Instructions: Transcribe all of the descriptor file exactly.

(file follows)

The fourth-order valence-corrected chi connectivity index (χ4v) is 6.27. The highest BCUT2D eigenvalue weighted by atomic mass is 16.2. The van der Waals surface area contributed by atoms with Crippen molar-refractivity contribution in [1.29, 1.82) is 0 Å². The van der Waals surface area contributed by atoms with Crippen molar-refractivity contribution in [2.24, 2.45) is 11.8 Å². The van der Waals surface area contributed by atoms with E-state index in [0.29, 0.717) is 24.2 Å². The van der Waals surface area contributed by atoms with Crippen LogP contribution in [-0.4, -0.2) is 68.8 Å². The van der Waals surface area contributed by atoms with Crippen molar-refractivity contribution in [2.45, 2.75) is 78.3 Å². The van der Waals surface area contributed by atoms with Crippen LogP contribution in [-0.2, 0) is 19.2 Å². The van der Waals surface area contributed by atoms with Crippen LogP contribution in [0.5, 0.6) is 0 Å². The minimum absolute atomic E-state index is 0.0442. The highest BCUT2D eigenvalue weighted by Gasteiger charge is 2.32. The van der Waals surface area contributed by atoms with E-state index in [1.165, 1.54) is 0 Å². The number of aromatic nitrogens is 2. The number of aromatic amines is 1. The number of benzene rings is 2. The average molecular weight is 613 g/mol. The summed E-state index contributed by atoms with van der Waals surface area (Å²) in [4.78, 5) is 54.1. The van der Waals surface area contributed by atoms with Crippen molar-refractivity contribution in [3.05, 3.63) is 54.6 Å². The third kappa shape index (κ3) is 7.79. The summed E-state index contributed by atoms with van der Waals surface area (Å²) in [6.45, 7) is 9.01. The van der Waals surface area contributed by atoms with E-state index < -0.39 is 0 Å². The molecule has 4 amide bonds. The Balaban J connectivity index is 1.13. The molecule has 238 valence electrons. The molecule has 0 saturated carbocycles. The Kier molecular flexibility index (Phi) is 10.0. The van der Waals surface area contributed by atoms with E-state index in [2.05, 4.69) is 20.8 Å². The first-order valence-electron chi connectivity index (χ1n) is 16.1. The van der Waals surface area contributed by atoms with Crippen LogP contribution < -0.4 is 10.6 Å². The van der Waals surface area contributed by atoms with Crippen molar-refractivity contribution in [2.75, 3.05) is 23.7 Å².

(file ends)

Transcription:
The fourth-order valence-corrected chi connectivity index (χ4v) is 6.27. The highest BCUT2D eigenvalue weighted by atomic mass is 16.2. The van der Waals surface area contributed by atoms with Crippen molar-refractivity contribution in [1.29, 1.82) is 0 Å². The van der Waals surface area contributed by atoms with Crippen molar-refractivity contribution in [2.24, 2.45) is 11.8 Å². The van der Waals surface area contributed by atoms with E-state index in [0.29, 0.717) is 24.2 Å². The van der Waals surface area contributed by atoms with Crippen LogP contribution in [-0.4, -0.2) is 68.8 Å². The van der Waals surface area contributed by atoms with Crippen molar-refractivity contribution in [2.45, 2.75) is 78.3 Å². The van der Waals surface area contributed by atoms with Crippen LogP contribution in [-0.2, 0) is 19.2 Å². The van der Waals surface area contributed by atoms with Crippen LogP contribution in [0.5, 0.6) is 0 Å². The minimum absolute atomic E-state index is 0.0442. The highest BCUT2D eigenvalue weighted by Gasteiger charge is 2.32. The van der Waals surface area contributed by atoms with E-state index in [1.165, 1.54) is 0 Å². The number of aromatic nitrogens is 2. The number of aromatic amines is 1. The number of benzene rings is 2. The average molecular weight is 613 g/mol. The summed E-state index contributed by atoms with van der Waals surface area (Å²) in [4.78, 5) is 54.1. The van der Waals surface area contributed by atoms with Crippen molar-refractivity contribution in [3.05, 3.63) is 54.6 Å². The third kappa shape index (κ3) is 7.79. The summed E-state index contributed by atoms with van der Waals surface area (Å²) in [6.45, 7) is 9.01. The van der Waals surface area contributed by atoms with E-state index < -0.39 is 0 Å². The molecule has 4 amide bonds. The Balaban J connectivity index is 1.13. The molecule has 238 valence electrons. The molecule has 0 saturated carbocycles. The Kier molecular flexibility index (Phi) is 10.0. The van der Waals surface area contributed by atoms with E-state index in [2.05, 4.69) is 20.8 Å². The first-order valence-electron chi connectivity index (χ1n) is 16.1. The van der Waals surface area contributed by atoms with Crippen LogP contribution < -0.4 is 10.6 Å². The van der Waals surface area contributed by atoms with Crippen molar-refractivity contribution in [2.75, 3.05) is 23.7 Å².